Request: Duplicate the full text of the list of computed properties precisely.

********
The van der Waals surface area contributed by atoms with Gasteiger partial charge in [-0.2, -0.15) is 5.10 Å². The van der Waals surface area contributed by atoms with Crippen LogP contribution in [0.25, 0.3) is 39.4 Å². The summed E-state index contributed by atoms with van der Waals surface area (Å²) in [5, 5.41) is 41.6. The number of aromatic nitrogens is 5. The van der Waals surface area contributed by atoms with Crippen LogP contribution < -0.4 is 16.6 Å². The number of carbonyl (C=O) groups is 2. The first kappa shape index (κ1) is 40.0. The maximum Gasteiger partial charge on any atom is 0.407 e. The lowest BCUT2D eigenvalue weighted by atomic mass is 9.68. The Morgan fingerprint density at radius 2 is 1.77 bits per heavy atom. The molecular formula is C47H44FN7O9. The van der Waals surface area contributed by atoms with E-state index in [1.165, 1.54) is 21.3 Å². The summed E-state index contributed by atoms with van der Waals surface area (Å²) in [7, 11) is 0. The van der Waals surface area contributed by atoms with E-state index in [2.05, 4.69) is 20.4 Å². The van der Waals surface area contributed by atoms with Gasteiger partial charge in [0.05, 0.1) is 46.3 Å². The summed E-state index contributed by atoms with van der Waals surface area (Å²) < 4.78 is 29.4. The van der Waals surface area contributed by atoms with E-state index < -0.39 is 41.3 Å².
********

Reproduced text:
The van der Waals surface area contributed by atoms with Gasteiger partial charge in [-0.2, -0.15) is 5.10 Å². The van der Waals surface area contributed by atoms with Crippen LogP contribution in [0.25, 0.3) is 39.4 Å². The summed E-state index contributed by atoms with van der Waals surface area (Å²) in [5, 5.41) is 41.6. The number of aromatic nitrogens is 5. The van der Waals surface area contributed by atoms with Crippen LogP contribution < -0.4 is 16.6 Å². The number of carbonyl (C=O) groups is 2. The first kappa shape index (κ1) is 40.0. The maximum Gasteiger partial charge on any atom is 0.407 e. The lowest BCUT2D eigenvalue weighted by atomic mass is 9.68. The Morgan fingerprint density at radius 2 is 1.77 bits per heavy atom. The molecular formula is C47H44FN7O9. The van der Waals surface area contributed by atoms with E-state index in [1.165, 1.54) is 21.3 Å². The summed E-state index contributed by atoms with van der Waals surface area (Å²) in [7, 11) is 0. The van der Waals surface area contributed by atoms with E-state index in [2.05, 4.69) is 20.4 Å². The van der Waals surface area contributed by atoms with Gasteiger partial charge in [0.05, 0.1) is 46.3 Å². The summed E-state index contributed by atoms with van der Waals surface area (Å²) < 4.78 is 29.4. The van der Waals surface area contributed by atoms with E-state index < -0.39 is 41.3 Å².